‘Bored’ games

Board games, as everyone has experienced, can be tiresome. Some of the classics can last multiple hours or even days in the case of a ferociously battled game of Monopoly. Even games such as Trivia Pursuit, which has the potential to end in around 20 minutes, can easily span an entire afternoon if no one is on fact-answering form. The problem with this is that the games have no fixed end point, if planned correctly most board games could theoretically go on forever, with never-ending terms and a slow escalation of madness.

This in turn creates the problem of people being put off games. If you suggest to friends that a game of Risk is the perfect thing to kill a few hours, many of those friends would turn you down in fear of devoting a potential day and a half to the cause of trying to dominate the world. Even then it will probably end in a stalemate. There is also the issue of games that promise false hope. Cards Against Humanity (C.A.H) is won when someone reaches x number of wins, if people keep playing, then eventually someone must win, right? Well yes, but when the goal is 10 and all 6 players have won 9 rounds each, at some point over the last 54 rounds the game probably lost a large portion of its enjoyment.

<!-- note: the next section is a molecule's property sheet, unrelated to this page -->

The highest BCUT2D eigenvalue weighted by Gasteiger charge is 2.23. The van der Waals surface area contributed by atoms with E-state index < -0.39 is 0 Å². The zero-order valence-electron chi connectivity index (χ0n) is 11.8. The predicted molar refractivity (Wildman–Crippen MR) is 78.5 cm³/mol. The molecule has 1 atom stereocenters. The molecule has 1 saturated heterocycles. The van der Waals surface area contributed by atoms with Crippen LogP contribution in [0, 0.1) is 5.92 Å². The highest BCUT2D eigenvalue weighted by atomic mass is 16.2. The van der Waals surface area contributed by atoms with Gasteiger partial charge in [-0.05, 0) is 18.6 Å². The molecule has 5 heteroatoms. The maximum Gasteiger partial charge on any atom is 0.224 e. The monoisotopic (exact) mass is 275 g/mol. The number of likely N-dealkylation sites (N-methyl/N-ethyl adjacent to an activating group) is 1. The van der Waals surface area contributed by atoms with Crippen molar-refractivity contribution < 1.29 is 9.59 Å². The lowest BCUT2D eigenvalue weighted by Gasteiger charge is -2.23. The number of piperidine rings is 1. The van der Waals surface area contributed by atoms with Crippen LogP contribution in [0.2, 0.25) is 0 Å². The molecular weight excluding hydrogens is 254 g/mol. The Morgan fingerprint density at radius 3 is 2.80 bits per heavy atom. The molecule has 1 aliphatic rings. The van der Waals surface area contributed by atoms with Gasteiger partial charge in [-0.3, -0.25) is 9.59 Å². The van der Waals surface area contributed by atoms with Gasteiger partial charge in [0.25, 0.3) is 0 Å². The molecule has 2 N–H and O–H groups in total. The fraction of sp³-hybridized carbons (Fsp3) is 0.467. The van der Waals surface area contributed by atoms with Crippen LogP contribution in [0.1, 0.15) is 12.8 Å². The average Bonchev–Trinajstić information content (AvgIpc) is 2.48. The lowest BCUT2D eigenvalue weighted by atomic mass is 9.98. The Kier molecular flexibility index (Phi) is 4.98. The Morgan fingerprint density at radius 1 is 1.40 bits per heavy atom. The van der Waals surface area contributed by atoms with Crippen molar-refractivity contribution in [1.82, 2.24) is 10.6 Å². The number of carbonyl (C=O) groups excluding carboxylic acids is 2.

It seems no matter what, games can be dragged out – sapping fun and time in the process. Blitz versions are of course an option. Speeding up the start of long games such as Monopoly help keep the pace going at a high tempo, a probably shaved at least 30 minutes off of a single game. Even these have the potential to turn into another long session though, with the impending deadlock waiting to develop. Because of this issue being a reoccurrence in most games I would characterise it as the largest issue that faces board game lovers everywhere, and so it must be quelled.

There is hope though. There are games that have to end quickly. These aren’t common, due to how most games are designed for tactics and thus need time in order to deploy the various strategies, but they do exist. A fine example of this is Tsuro. The objective of this game is to create a path on the board using the tiles provided. The board is only so large though, meaning even if all the players some how managed to make it to placement of the final piece, the game ends there.This results in each game only lasting around 15 minutes (at max). This is the goldilocks time frame for quick board games. It can be used just once as a quick one off or as a few rounds. The previously mentioned long games can’t shorten their playtime, and games like C.A.H are too short to simply play one round. So if you are afraid to commit yourself to a board game, maybe get a time-limited one like Tsuro.


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